Covering COVID-19 is a daily Poynter briefing of story ideas about the coronavirus and other timely topics for journalists, written by senior faculty Al Tompkins. Sign up here to have it delivered to your inbox every weekday morning.
A note from Al: I am going to spend the whole newsletter today on the fight over the Affordable Care Act. The U.S. House of Representatives will vote today on a bill to expand it and, perhaps weeks before the November election, the Supreme Court will hear arguments to ditch it. Millions of Americans’ coverage hangs in the balance. I want to help you aggressively cover this issue.
There’s a war over health insurance in the midst of a pandemic. The House votes today.
While America finds itself, once again, in a growing pandemic that has cost an estimated 27 million Americans their employer-sponsored health coverage, late in the evening Thursday the Trump administration pressed the U.S. Supreme Court to overturn the Affordable Care Act. That is the law that provides insurance for 23 million Americans, among other things.
The court will hear arguments this fall, likely just before the November election. That would put a ruling most likely in early 2021, probably after Inauguration Day.
With that dramatic backdrop, the U.S. House plans to vote today on a bill that would expand the Affordable Care Act. The bill has been hanging around Congress for a year but, after the Trump Administration pushed the Supreme Court to consider abolishing the ACA late last week, the battle took on a new urgency. It repositions health insurance as a key election issue for 2020 that separates candidates and political parties.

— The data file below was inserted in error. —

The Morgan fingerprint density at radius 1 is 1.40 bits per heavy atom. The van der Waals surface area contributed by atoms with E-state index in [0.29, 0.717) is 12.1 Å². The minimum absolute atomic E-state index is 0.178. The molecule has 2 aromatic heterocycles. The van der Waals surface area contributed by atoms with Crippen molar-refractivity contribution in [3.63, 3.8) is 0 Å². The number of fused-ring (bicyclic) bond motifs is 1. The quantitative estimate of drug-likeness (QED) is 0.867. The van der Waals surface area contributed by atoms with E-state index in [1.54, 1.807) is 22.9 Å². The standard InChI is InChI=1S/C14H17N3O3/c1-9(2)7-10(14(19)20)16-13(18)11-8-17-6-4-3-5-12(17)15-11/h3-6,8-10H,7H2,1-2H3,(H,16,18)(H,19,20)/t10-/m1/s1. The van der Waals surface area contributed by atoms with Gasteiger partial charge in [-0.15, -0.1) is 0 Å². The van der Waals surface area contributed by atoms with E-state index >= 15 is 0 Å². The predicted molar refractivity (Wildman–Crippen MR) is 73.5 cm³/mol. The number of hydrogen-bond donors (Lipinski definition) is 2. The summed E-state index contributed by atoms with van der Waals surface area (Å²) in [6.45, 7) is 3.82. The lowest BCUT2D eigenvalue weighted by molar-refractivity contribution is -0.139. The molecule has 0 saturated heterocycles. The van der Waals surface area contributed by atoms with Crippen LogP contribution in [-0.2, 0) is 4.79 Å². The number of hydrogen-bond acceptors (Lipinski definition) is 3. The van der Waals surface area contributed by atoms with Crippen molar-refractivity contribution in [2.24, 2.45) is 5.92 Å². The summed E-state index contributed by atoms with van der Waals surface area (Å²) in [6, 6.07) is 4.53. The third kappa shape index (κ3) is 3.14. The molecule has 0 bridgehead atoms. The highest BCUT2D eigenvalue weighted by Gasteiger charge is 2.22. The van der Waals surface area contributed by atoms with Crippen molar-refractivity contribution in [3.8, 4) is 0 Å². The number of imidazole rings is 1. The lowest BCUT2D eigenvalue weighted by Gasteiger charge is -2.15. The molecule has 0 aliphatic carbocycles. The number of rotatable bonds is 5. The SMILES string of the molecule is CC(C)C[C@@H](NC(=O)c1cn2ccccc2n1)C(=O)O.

Can you imagine how concerning it must be for your readers/viewers/listeners to wonder if they are going to lose their health insurance when health issues are on top of everybody’s mind? Can you imagine having lost your job and insurance, getting on Medicaid or turning to the ACA marketplace, and now hearing that the program that makes that coverage possible could be in peril before you find a job that provides insurance for yourself and your family?
A debate that has dragged on for a decade is about to come to flower.
How would overturning the ACA affect you?
At its core, the ACA was designed to create a dependable way for people with lower incomes and without employer-provided plans to afford health insurance.
This graphic, or some version of it, will be before you again and again between now and Election Day as politicians argue about the importance of the ACA. The chart shows the percentage of Americans with some kind of health insurance coverage from 1990 to 2018. Today, a little more than 9 out of 10 Americans have health care coverage.
Health insurance rates are still rising, but are rising much more slowly now than when the ACA was first enacted.
Critics of the ACA say it has not stemmed the mind-boggling costs of U.S. health care. This month, HealthMarkets reported, “New York insurance companies that sell health plans on the Affordable Care Act marketplace have asked the state Department of Financial Services to raise premiums an average of 11.7% for 2021.”
Kaiser Health data shows: